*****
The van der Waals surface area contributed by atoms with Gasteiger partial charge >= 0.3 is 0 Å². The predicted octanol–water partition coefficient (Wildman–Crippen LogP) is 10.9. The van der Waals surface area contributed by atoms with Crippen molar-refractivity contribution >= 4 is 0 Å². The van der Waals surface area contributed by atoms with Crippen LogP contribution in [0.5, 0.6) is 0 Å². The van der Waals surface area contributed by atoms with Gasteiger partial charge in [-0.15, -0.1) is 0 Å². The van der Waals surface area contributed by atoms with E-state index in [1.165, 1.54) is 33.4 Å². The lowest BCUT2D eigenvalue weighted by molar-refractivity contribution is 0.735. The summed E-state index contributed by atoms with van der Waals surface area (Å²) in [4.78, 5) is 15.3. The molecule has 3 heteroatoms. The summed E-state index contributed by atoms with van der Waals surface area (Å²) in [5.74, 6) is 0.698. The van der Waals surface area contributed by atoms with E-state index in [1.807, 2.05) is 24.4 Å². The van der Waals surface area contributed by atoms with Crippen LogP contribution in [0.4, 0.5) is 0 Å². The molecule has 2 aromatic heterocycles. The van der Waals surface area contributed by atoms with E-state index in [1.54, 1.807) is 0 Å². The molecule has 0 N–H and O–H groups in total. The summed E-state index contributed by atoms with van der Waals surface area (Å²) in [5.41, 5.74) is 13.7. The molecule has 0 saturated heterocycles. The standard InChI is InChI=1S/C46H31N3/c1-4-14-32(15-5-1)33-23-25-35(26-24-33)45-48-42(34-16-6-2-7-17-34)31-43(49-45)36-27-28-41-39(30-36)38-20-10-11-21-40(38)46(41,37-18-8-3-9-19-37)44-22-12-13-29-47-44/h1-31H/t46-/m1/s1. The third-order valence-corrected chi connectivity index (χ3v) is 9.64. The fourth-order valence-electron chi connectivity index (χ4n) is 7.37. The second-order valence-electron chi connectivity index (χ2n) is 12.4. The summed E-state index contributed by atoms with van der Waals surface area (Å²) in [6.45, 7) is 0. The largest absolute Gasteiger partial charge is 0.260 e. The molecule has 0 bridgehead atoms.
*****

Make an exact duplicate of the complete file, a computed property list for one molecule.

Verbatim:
The van der Waals surface area contributed by atoms with Gasteiger partial charge >= 0.3 is 0 Å². The predicted octanol–water partition coefficient (Wildman–Crippen LogP) is 10.9. The van der Waals surface area contributed by atoms with Crippen molar-refractivity contribution >= 4 is 0 Å². The van der Waals surface area contributed by atoms with Crippen LogP contribution in [0.5, 0.6) is 0 Å². The van der Waals surface area contributed by atoms with Gasteiger partial charge in [-0.15, -0.1) is 0 Å². The van der Waals surface area contributed by atoms with E-state index in [1.165, 1.54) is 33.4 Å². The lowest BCUT2D eigenvalue weighted by molar-refractivity contribution is 0.735. The summed E-state index contributed by atoms with van der Waals surface area (Å²) in [4.78, 5) is 15.3. The molecule has 3 heteroatoms. The summed E-state index contributed by atoms with van der Waals surface area (Å²) in [5.74, 6) is 0.698. The van der Waals surface area contributed by atoms with E-state index in [1.807, 2.05) is 24.4 Å². The van der Waals surface area contributed by atoms with Crippen LogP contribution in [0.4, 0.5) is 0 Å². The molecule has 2 aromatic heterocycles. The van der Waals surface area contributed by atoms with E-state index in [1.54, 1.807) is 0 Å². The molecule has 0 N–H and O–H groups in total. The summed E-state index contributed by atoms with van der Waals surface area (Å²) in [5.41, 5.74) is 13.7. The molecule has 0 saturated heterocycles. The standard InChI is InChI=1S/C46H31N3/c1-4-14-32(15-5-1)33-23-25-35(26-24-33)45-48-42(34-16-6-2-7-17-34)31-43(49-45)36-27-28-41-39(30-36)38-20-10-11-21-40(38)46(41,37-18-8-3-9-19-37)44-22-12-13-29-47-44/h1-31H/t46-/m1/s1. The third-order valence-corrected chi connectivity index (χ3v) is 9.64. The fourth-order valence-electron chi connectivity index (χ4n) is 7.37. The second-order valence-electron chi connectivity index (χ2n) is 12.4. The summed E-state index contributed by atoms with van der Waals surface area (Å²) in [6.45, 7) is 0. The largest absolute Gasteiger partial charge is 0.260 e. The molecule has 0 bridgehead atoms.